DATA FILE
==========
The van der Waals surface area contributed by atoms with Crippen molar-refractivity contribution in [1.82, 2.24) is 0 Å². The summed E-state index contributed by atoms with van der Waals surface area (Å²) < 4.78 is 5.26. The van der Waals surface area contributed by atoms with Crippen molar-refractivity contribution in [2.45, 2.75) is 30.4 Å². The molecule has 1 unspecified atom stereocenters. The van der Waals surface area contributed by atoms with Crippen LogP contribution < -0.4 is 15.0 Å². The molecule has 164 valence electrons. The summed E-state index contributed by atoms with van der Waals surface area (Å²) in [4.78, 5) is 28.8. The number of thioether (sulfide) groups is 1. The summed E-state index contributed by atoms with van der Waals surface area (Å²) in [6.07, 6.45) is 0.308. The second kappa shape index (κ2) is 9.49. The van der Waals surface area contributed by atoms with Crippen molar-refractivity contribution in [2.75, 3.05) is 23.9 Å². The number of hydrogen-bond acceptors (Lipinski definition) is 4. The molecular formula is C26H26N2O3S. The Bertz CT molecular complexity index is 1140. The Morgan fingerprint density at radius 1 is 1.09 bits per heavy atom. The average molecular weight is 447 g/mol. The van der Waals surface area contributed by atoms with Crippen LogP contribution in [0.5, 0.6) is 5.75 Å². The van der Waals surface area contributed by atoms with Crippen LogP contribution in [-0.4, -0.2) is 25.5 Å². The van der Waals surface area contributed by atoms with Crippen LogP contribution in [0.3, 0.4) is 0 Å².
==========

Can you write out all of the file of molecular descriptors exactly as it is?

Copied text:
The van der Waals surface area contributed by atoms with Crippen molar-refractivity contribution in [1.82, 2.24) is 0 Å². The summed E-state index contributed by atoms with van der Waals surface area (Å²) < 4.78 is 5.26. The van der Waals surface area contributed by atoms with Crippen molar-refractivity contribution in [2.45, 2.75) is 30.4 Å². The molecule has 1 unspecified atom stereocenters. The van der Waals surface area contributed by atoms with Crippen LogP contribution < -0.4 is 15.0 Å². The molecule has 164 valence electrons. The summed E-state index contributed by atoms with van der Waals surface area (Å²) in [4.78, 5) is 28.8. The number of thioether (sulfide) groups is 1. The summed E-state index contributed by atoms with van der Waals surface area (Å²) in [6.07, 6.45) is 0.308. The second kappa shape index (κ2) is 9.49. The van der Waals surface area contributed by atoms with Crippen molar-refractivity contribution in [2.75, 3.05) is 23.9 Å². The number of hydrogen-bond acceptors (Lipinski definition) is 4. The molecular formula is C26H26N2O3S. The Bertz CT molecular complexity index is 1140. The Morgan fingerprint density at radius 1 is 1.09 bits per heavy atom. The average molecular weight is 447 g/mol. The van der Waals surface area contributed by atoms with Crippen LogP contribution in [0.5, 0.6) is 5.75 Å². The van der Waals surface area contributed by atoms with Crippen LogP contribution in [-0.4, -0.2) is 25.5 Å². The van der Waals surface area contributed by atoms with Crippen LogP contribution in [0.3, 0.4) is 0 Å².